Regretting that Myrios no longer releases Super Audio CD’s (SACD), many will be glad to learn that recordings will henceforth be available through downloadable digital files from Native DSD. And let me assure all classical music fans: Not only doesn’t it have any negative impact on the quality, but you will also get the choice of higher resolutions than available on the physical product. Moreover, these files are not limited to the maximum duration of an SACD.
With this latest release, Myrios offer the classical niche market two of Brahms’ best-loved chamber works. The short of it is that I find Brahms’ 3rd String Quartet, Op. 67, as performed by one of Europe’s (Austria) oldest and arguably best string quartets, the finest I have heard in a long time, whilst the Piano Quintet, Op. 34, with the much-lauded Russian born, American pianist, Kirill Gerstein at the grand, sweeps away much of today’s competition.
This should not come as a surprise. Over the years, the Hagen’s have amassed a multitude of accolades. Adding my comments would, no doubt, be a repetition of all that has already been said or written. Giving it nonetheless a try, I’d say that their precision, interplay, and sound-shaping reminds me of the late Alban Berg Quartet, with one huge difference: Where the ABQ’s were just very good, the Hagen family (+ one) offer more in terms of emotion; mesmerizing the audience in their interpretation of the 3rd String Quartet with a judicious combination of affection and enchantment. Moreover, by skilfully shifting intensity and color, they raise this loving piece of music to a level unmatched by anything else in this genre.
Furthermore, and without the slightest intention to diminish my admiration for any of its players, I’d like to lift out the viola of Veronika Hagen, whose sensitive playing goes straight to the soft spot I have for the sonority of this instrument, especially with regard to her part in the third movement. One does not always realize how important the viola is for an overall, balanced sound picture.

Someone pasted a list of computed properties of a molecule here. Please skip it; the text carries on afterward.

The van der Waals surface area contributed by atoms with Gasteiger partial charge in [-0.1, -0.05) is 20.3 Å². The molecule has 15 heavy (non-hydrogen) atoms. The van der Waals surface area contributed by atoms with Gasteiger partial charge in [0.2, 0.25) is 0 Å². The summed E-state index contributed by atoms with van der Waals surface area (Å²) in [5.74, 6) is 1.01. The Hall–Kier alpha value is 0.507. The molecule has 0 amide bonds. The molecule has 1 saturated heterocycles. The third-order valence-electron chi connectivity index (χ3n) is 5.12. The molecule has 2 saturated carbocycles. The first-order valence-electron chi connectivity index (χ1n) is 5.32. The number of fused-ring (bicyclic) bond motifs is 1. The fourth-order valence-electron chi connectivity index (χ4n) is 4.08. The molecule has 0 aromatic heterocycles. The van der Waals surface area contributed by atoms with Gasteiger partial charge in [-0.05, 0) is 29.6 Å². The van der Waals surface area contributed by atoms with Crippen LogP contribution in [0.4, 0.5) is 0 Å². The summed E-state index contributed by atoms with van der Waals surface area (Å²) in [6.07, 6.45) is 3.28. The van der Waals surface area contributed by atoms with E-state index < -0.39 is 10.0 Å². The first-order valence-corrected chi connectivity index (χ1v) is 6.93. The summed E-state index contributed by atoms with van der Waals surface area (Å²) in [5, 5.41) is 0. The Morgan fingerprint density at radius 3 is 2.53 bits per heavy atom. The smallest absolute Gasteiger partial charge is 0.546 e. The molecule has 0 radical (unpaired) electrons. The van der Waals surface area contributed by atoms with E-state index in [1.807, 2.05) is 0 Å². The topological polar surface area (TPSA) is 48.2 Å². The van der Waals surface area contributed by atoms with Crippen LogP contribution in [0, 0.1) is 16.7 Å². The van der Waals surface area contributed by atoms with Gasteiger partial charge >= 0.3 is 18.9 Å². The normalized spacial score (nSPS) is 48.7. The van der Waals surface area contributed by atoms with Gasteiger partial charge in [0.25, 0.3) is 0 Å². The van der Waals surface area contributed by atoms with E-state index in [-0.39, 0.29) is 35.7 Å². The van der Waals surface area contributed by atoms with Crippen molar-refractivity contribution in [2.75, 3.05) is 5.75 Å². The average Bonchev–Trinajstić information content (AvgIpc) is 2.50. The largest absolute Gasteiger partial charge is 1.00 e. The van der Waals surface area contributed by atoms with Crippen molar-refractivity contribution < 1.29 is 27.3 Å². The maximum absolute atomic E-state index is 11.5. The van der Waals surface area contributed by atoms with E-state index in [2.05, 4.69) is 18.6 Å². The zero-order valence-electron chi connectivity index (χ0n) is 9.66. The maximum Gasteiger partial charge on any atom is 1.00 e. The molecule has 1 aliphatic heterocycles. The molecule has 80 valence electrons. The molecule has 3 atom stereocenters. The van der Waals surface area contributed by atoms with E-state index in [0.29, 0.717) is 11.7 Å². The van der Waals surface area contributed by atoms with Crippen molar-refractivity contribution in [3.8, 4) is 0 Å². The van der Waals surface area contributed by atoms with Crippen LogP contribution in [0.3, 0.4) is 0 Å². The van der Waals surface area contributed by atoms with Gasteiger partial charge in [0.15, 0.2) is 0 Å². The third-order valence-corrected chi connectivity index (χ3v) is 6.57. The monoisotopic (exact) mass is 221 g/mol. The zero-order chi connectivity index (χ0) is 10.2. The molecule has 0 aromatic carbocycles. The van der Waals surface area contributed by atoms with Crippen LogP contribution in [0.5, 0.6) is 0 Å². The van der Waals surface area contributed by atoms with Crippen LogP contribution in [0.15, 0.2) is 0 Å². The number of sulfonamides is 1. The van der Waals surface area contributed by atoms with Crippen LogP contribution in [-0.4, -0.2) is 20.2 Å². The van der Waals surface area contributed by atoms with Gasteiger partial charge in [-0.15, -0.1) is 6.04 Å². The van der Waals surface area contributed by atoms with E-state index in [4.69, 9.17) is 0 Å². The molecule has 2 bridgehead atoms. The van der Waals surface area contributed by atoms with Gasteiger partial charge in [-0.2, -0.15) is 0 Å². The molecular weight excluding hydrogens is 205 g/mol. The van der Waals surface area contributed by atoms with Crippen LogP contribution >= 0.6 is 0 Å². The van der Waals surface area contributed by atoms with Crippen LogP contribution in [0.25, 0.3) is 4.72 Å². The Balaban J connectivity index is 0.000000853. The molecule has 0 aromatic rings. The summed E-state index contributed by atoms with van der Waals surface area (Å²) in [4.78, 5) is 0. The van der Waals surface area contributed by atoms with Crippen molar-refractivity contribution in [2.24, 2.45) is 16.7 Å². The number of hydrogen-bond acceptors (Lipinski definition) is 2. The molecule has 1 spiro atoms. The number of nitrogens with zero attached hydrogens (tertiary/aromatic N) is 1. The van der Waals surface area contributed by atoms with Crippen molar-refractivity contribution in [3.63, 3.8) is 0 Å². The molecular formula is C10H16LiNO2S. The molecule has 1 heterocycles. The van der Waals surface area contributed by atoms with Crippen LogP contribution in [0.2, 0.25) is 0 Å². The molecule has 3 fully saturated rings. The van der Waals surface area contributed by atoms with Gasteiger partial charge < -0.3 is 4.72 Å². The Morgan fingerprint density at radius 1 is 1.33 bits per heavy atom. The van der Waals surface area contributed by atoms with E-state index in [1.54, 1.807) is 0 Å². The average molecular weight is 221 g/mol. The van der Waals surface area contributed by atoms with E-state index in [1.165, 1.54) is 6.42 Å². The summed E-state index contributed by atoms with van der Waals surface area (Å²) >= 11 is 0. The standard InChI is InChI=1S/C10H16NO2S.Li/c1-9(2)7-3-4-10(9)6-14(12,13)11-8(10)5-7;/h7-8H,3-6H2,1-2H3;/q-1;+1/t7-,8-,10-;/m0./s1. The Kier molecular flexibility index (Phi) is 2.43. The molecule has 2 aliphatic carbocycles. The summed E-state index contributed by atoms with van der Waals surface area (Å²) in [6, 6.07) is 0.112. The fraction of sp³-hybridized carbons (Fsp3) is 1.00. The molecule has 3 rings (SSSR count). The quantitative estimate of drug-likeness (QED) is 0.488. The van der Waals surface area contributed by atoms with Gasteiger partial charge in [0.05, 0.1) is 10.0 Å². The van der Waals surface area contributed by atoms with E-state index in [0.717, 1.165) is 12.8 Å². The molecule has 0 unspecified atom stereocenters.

With the Piano Quintet, we enter a different world. This combination was, In those days, a novelty, ‘invented’ by Robert Schumann. The liner notes (downloadable as well) describe its complicated origin. Self-critical as Brahms was (as well as being susceptible to comments) the piece has been worked and reworked several times, resulting in something remarkably monumental, to my mind with symphonic allures, similar to his First Piano Quartet.
Kirill Gerstein, supported by the Hagen’s give it a majestically powerful, though at times (second movement) intimately romantic reading. In doing so, it becomes abundantly clear that Gerstein is the quartet’s preferred pianist. In spite of inherent difficulties, stemming from the various reworkings of the original score, we get here a balanced and most attractive account. Radiating a sense of common enjoyment, with individual parts developing seamlessly from one hand to the other. But what I admire most of all is that these musicians never resort to exaggeration, they serve the music, not themselves, nor, for that matter, their own glory.
Stephan Cahen, the musical brain behind Myrios, whose recording standards are widely known to be of the highest available level, has done it again. Putting everything in proper and prizeworthy (to be taken literally, I hope) perspective, this release should, without any doubt, find its well-deserved way amongst the most discerning music lover.
The Hagen Quartet strikes a decisively angular tone for Brahms's final string quartet. The first movement has a strikingly brusque feel to it. This lets up slowly in the second movement, and in the third, the tone is sweet and tender.
The strong contrast between the expressive quality of the movements, as well as the wide range of tonal colors, make it clear why the Hagen Quartet is held in such high esteem. They are joined by Kirill Gerstein for the piano quintet, who fits in wonderfully with the other musicians, keeping pace with their versatile approach.